from the AC. The number of points on the trajectory was subsampled to match the
memory requirements of the computer. The gradient waveforms were obtained by
solving equation $$$\parallel(k-Axg(t))\parallel$$$ (3) using cvx subjected to the constraints SRmax =
100T/m/s, Gmax = 33mT/m and a total time duration of T = 40ms. The
gradient waveforms were verified by integrating them analytically. The images
were reconstructed using Fourier transform with density compensation. In-vivo:
The k-space data was acquired for brain from six subjects with TR/TE=3000/150ms,
matrix size 256x128, slice thickness 5mm. Similar method was followed for
acquisition and reconstruction as described previously. ii) Performance evaluation: The
Normalized Root Mean Squared Error (NMRSE) was obtained by evaluating the
Euclidean distance between the input k-space trajectory and the k-space
trajectory obtained from the designed gradients. For each evaluation one among
the three variables (Gmax, SRmax, time, and resolution) was varied while keeping
the other variables constant. iii) Prospective studies: The
gradient waveforms designed for the phantom were played on a 1.5T (Optima, GE).
The gradient waveforms were designed for 20% undersampling and were
interpolated to match the scanner requirements (2048 points, ∆t = 20µs, total
acquisition time 40.94ms). k-space points were acquired and the resulting image
was reconstructed using non uniform fast fourier transform [4] followed by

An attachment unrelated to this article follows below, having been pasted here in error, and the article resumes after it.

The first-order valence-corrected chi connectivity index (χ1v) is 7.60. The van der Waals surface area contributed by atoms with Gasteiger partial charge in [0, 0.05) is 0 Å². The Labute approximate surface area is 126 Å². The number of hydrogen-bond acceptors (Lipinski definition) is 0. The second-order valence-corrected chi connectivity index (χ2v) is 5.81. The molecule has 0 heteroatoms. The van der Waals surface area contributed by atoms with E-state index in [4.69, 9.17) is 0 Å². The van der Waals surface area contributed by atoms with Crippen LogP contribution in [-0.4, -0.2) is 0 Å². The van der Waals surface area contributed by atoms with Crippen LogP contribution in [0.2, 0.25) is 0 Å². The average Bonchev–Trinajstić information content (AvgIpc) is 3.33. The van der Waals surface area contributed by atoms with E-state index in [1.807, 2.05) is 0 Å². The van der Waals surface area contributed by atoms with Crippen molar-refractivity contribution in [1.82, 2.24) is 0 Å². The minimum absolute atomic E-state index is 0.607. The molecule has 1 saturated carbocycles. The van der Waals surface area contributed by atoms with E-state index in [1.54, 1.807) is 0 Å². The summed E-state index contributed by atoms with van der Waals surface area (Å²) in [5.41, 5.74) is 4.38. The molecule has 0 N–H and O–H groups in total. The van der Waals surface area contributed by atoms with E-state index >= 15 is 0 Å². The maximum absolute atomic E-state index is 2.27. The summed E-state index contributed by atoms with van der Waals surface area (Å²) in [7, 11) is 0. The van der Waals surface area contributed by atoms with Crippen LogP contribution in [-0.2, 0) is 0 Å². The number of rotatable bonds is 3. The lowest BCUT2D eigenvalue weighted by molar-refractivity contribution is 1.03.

compressed sensing for reconstruction. A baseline image obtained from the
complimentary mask was used to provide high frequency components and was scaled
accordingly.

### Results

Figure 2(a) represents the image of the phantom and
brain respectively which were acquired for the prospective studies. Figure 2(b)
and 2(d) represent the respective k-space masks along with the k-space
trajectory and verification in colour codes. Figure 2(e) and 2(f), shows the
image of retrospectively reconstructed phantom while 2(f) represents the image
obtained from prospective studies. The image difference as represented in
figure 2(h) is significantly low. The gradient waveforms, which were played on,
the scanner is as shown in figure 3. The performance evaluation curves are as
represented in figure 4. The percentage coverage after the morphological
operations were performed was observed to have an error difference of ± 2%. The
NRMSE obtained shows a decreasing trend for the change in time duration as
expected since, when the time duration increases, the gradients have more time
for extending to farther regions of k-space. In figure 4(d) the image
resolution is changed, as the resolution increases the extent of k-space
reduces therefore requiring less gradient strength and slew rate to reach the
reduced k-space region. Further the gradient waveforms can be split to traverse
the k-space in multiple shots similar to a multi-shot spiral trajectory.

### Acknowledgements

No acknowledgement found.### References

[1] M. Kass et. al. IJCV, 1988. [2] Hand book of MRI
Pulse Sequences, M. A. Bernstein [3] M. Grant et. al. DCP, 2014.[4] M. Lusting
et. al. MRM, 2007.